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Avoiding Common Writing Pitfalls

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Mar 15, 2006   #1
In the first part of this article, you can find several steps that you can take to improve your academic writing. In this article, I present several problems that I have seen over and over in students' essay writing. If you avoid these pitfalls, your writing will be a lot stronger.

- Using Passive versus Active Voice. Thanks to modern spell-checkers on word processing programs, these will usually be identified when you run a spell-check. But if you don't know what it is, you may not see any reason to change it. In general terms, you want to use the active voice as much as possible, unless the action is clearly being "done to" something else. For example, "the teacher was given a book by the student" is the passive voice. Said in the active voice, the sentence would read, "The student gave the teacher a book." It is generally considered to be stronger and also less heavy when written in the active voice.

- Writing Unparallel Sentences. Parallel sentences or sentences fragments are usually found when listing items or a series. The following is a parallel sentence: "The President gives speeches to the public, visits with foreign dignitaries, and attempts to influence Congress." Notice how these are items in a list of what the President does, so the verb needs to always be in the same tense, same person. (In this example it is in the 3rd person singular). The sections in a series would not be parallel if the verbs were in different forms. For example, the sentence would not be parallel if it read, "The President gives speeches to the public, visiting with foreign dignitaries, and attempts to influence Congress" because visiting is the wrong form of the verb.

- Switching Verb Tenses throughout the Paper or Using the Wrong Verb Tense for the Subject of the Paper or Paragraph. If you are writing an historical narratie, make sure you continue to explain in the past tense, and don't switch back and forth. If you are describing something current, then keep your description in the same verb tense. In general, don't switch back and forth for it is confusing to the reader.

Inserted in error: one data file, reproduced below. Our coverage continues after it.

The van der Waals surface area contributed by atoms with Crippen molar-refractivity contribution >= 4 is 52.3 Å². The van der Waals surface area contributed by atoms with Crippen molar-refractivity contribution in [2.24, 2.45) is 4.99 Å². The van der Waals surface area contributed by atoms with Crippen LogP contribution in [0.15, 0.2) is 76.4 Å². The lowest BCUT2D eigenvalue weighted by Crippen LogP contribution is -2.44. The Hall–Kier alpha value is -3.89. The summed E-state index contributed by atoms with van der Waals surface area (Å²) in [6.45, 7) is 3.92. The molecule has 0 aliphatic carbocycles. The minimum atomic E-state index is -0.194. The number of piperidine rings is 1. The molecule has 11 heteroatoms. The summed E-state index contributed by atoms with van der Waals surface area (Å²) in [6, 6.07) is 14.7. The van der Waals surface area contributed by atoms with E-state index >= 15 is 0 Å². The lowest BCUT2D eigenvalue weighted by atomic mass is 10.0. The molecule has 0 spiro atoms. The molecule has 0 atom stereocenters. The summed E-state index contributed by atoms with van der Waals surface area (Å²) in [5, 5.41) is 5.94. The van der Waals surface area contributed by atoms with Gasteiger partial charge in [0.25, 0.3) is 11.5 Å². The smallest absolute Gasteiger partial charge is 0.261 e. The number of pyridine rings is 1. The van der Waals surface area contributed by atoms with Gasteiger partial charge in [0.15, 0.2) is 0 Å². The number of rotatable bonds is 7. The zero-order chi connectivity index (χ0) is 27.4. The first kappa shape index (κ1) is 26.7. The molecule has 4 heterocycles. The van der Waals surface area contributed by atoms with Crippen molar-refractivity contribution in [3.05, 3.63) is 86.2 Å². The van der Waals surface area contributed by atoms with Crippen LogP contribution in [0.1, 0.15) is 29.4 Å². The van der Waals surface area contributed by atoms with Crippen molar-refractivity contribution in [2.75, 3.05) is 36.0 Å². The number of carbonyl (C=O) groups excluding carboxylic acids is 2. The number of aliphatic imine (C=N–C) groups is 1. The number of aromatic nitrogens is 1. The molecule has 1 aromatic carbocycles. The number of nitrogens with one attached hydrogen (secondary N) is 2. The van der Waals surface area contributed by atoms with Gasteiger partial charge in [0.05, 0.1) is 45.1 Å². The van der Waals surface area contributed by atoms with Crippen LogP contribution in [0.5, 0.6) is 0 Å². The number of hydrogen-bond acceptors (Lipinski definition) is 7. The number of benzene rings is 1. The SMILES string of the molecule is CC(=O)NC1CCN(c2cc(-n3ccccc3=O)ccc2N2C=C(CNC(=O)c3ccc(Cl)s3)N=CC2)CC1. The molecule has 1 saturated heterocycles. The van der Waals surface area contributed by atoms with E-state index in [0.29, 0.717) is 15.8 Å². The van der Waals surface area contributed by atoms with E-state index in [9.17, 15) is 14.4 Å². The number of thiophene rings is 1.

- Failing to do a Complete or the Correct Assignment. Make sure you are answering all questions of the assignment. This is an obvious tip, but one that students often ignore, choosing instead to go off on tangents that have nothing to do with the topic of the assignment. This is where good preparation and all the hard work on that outline pay off.

- Failing to Manage Your Time Wisely. Make sure to avoid the most common pitfall-not giving yourself enough time to do the assignment. Good organizational skills come with time, but you will always sacrifice quality when you rush your work, especially if you run into trouble. Always assume that for the first several assignments, you will need more time than you think, as you get used to college-level work and your professor's expectations.

Don't forget to use what you already know! Many college students make the mistake of entering college thinking that what they have already learned is irrelevant and they are starting over. This is not true for the majority of students! Most students have learned how to write essays and research papers in college, and it is simply fine-tuning these skills and applying them at a deeper level that is necessary in college. Don't be intimidated by the fact that it is college, but ask for help when necessary and consult your references and your professor when you get stuck.


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